New research shows that people in lower wage jobs find more upward mobility when they switch employers rather than making an internal move.
Gail Evans joined Eastman Kodak as a janitor in the 1980s. By the time she left the commercial print company decades later, Evans had climbed from custodial work to production assembly to software engineer — eventually serving as its chief technology officer.
But not every low wage worker has as many opportunities for upward mobility within their company. New research from MIT Sloan associate professorNathan Wilmers finds internal hiring may not be available or advantageous for lower wage employees who most need better jobs. For those employees, making an external move can lead to better results.
“People starting out in those low-paying occupations tend to not to be in the firms that are doing internal hiring,” Wilmers said. “They tend to not be in settings where they have access to upward mobility within a firm at all, which is why they have to switch firms entirely to make progress.”
For their paper “How Internal Hiring Affects Occupational Stratification,” Wilmers and co-researcher William Kimball analyzed within-employer job switching and between-employer job switching recorded in the U.S. labor market between 1995 and 2019 using the Current Population Survey. They also surveyed respondents about informal changes in job tasks or projects (such as an architect being assigned a new building project).
The researchers found that workers in the 25% lowest paid occupations who moved to a new position within their companies earned 7% less than workers in that same wage group who switched to a new company.
Conversely, the top quarter earners received 6% more money when they made an internal move compared to those who made an external change. The reason: Higher paid workers are more likely to be exposed to opportunities for internal mobility, the researchers write, and those higher paid workers also are more likely to be in industries made up of higher-paying jobs.
It’s reasonable to think that moving up within a firm would be helpful for people who don’t have a lot of other job options, Wilmers said. These lower paid workers can prove their work ethic with a particular supervisor and with past performances, for example.
However, “If you find yourself in a low-paid occupation, you’re likely working with a bunch of other people who are also in low wage occupations. Maybe there’s a couple managerial positions that you could get promoted into, but it tends to be you’re in a pretty occupationally homogenous firm,” Wilmers said.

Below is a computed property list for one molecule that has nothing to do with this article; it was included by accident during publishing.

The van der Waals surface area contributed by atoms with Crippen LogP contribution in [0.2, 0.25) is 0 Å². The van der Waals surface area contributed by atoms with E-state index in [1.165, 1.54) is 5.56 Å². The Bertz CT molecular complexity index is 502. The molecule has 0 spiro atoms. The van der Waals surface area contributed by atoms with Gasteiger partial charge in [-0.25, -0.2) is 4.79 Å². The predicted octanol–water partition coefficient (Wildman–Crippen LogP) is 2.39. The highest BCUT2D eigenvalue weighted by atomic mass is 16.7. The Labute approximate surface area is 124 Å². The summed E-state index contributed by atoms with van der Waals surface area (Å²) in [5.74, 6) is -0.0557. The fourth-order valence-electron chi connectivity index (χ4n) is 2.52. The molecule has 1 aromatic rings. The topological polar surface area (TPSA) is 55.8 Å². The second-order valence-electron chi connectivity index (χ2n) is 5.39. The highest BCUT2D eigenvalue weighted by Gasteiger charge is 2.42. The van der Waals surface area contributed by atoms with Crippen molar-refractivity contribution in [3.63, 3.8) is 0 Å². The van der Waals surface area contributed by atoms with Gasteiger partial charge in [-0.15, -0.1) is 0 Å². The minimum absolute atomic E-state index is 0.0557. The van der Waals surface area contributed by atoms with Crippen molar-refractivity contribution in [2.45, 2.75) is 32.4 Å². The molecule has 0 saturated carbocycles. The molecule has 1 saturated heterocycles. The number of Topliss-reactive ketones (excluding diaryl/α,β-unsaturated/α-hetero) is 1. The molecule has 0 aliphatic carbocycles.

For example, a large retail store will have many low-wage, frontline jobs, but only one or two managerial positions that workers starting at entry level could be promoted into. This configuration of jobs extends beyond retail across industries like food service, janitorial or building services, security, and other front-line jobs that have lower barriers to entry and don’t require higher education, Wilmers said.
In contrast, think of a manufacturing facility where there’s a variety of production work, line work, maintenance work, as well as engineering and supervisory positions that employees can move up to as they increase their skillset and experience.
Raise job value, not just wages
Companies may believe a quick solution to this imbalance of upward mobility would be to offer lowest wage workers a higher paying position. But Wilmers advises that companies should instead look at ways of improving the jobs workers are already in, rather than focusing on moving them to a “better” job within the company.
Think about the lower opportunity roles and how managers can add value. This could come in the form of upskilling, or increasing employee discretion and the teamwork component of those positions.
Leadership should let go of the idea that a low opportunity job is just a starting job that someone is quickly going to move out of.
“People often overestimate how often that [move] happens and how effective that is,” Wilmers said.
And now is as good a time as any to think about this refocusing, especially given the decade-long wage growth and ongoing Great Reshuffling as a result of the pandemic.
There’s real labor market tightness, Wilmers said, and “it’s an exciting time for redirecting attention toward how can we make these front-line jobs better, rather than just ‘How can we get people out of them? How can we get them into college or promoted into some position that doesn’t exist?’”
By Meredith Somers
Original article available here.